Most birders know better than to fall prey to such sensationalism, but among the public at large, Australia is notorious for being a land creeping and crawling with dangerous and even lethal wildlife at every turn. And not just deep in the bush, either, but at the beach, in urban parks – even in the country’s suburban homes. Forget lions, tigers, and bears – if Internet listicles are to be believed, all of Oz is full of crocodiles, sharks, jellyfish, snakes, spiders – even magpies – that are dead set on killing, maiming, or injuring any humans they encounter. One of these killers even has the word “death” in its name, for crying out loud.

Well, the unsavory reputation of Australia’s fauna suffered another setback last week, though the conduct of the creature at issue wasn’t so much deadly as just plain rude. According to reports in the media, a recording from 1987 recently rediscovered by researchers has captured a Musk Duck (Biziura lobata) in Australia repeatedly uttering the phrase “You bloody fool” as part of its courtship display, apparently having picked up this impolite exclamation by mimicking overheard human speech. The quacker in question was named Ripper, a drake Musk Duck raised at the Tidbinbilla Nature Reserve near Canberra. Though many bird species are capable of imitating human speech, Ripper made headlines for being the first duck ever known to have done so.

A Musk Duck depicted by Polish-Australian artist and ornithologist Gracius Broinowski (1837-1913) in The Birds of Australia (1891).

So, thanks to this foul-mouthed fowl, we can now add verbal intimidation to the litany of bad behavior exhibited by wildlife Down Under, though Ripper’s unique talent seems to be an isolated case so far. As far as we can tell, his naughty language hasn’t caught on with other ducks in Australia – and that’s a good thing for the producer of this week’s featured wine, the 2019 Teal Lake Shiraz. Even if it doesn’t appear to be named for an actual body of water in Australia, Teal Lake sounds like a peaceful, idyllic place – but if one of the several varieties of teal found in Australia started swearing like pagans, the label might want to consider a name change. Kookaburras don’t cuss, do they?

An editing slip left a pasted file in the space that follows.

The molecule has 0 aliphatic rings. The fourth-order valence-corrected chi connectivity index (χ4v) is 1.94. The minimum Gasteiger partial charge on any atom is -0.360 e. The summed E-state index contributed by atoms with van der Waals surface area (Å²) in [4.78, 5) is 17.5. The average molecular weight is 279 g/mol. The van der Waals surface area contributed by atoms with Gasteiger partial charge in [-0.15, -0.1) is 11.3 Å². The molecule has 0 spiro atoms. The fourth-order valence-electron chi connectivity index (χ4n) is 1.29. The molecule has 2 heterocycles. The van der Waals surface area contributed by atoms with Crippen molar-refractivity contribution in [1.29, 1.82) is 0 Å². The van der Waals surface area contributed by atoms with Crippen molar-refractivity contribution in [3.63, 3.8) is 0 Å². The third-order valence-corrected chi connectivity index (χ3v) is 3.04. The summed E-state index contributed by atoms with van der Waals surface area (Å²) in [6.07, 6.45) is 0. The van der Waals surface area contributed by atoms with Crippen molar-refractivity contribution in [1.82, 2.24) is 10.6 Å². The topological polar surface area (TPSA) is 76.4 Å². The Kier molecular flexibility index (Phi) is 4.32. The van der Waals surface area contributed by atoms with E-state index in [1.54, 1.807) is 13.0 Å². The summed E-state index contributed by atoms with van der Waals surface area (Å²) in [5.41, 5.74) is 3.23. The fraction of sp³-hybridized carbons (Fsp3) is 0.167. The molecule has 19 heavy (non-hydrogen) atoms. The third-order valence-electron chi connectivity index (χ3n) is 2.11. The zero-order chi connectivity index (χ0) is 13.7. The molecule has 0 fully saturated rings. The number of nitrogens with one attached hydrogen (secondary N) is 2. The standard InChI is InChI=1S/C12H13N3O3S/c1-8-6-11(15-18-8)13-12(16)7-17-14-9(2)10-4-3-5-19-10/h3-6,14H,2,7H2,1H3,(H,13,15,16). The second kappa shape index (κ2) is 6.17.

The Teal Lake label now belongs to the portfolio of Royal Wine Corp., an American company that’s spent over half a century successfully mending a spotty reputation of another kind – that of kosher wine. Suffice to say, their 2019 Teal Lake Shiraz is a far cry from your bubbe’s Manischewitz. Under the direction of Teal Lake winemaker Andrew Peace, the family-owned vineyard along the banks of the Murray River in southeastern Australia has been producing consistently good wines for over a quarter of a century. Made from one of Australia’s most important varietals (Shiraz and Syrah are different names for the same grape, which was introduced to Australia in the 1830s by the Scotsman James Busby, the “father of Australian wine”), this Teal Lake version offers a dense, fragrant aroma of blueberries and anise, nicely accented with spicy hints of pepper, smoke, and earth. Its jammy cherry and oak flavors are pronounced, matched by some bold tannins, leaving this affordable Shiraz lean, light, and dry.

Good birding and happy drinking!

Teal Lake Shiraz (2019)

Three out of five feathers (Good).

Written by Tristan Lowery
Tristan Lowery’s busy homebrewing schedule took a hit in 2010 when he discovered birding and found that scanning the waterfowl at Jamaica Bay Wildlife Refuge on a frigid midwinter morning could be just as much fun as standing over a steaming mash tun in a sweltering Queens apartment in August. While his growing commitment to birding has undeniably diminished his brewing output of ales - fine and otherwise - Tristan finds that birding still affords him plenty of excuses to at least keep drinking beer, especially when celebrating life birds, lamenting unsuccessful chases, and capping off an exhausting Big Day or Christmas Bird Count. After leaving behind a hectic cooking career in New York City’s fine-dining scene, Tristan moved inland to the New York's Capital District, where the relative abundance of Pileated Woodpeckers almost makes up for the fact that he’s only seen a single Sanderling in Albany County ever. When he isn’t birding his local patches in urban Albany, Tristan works in energy regulation for the State of New York.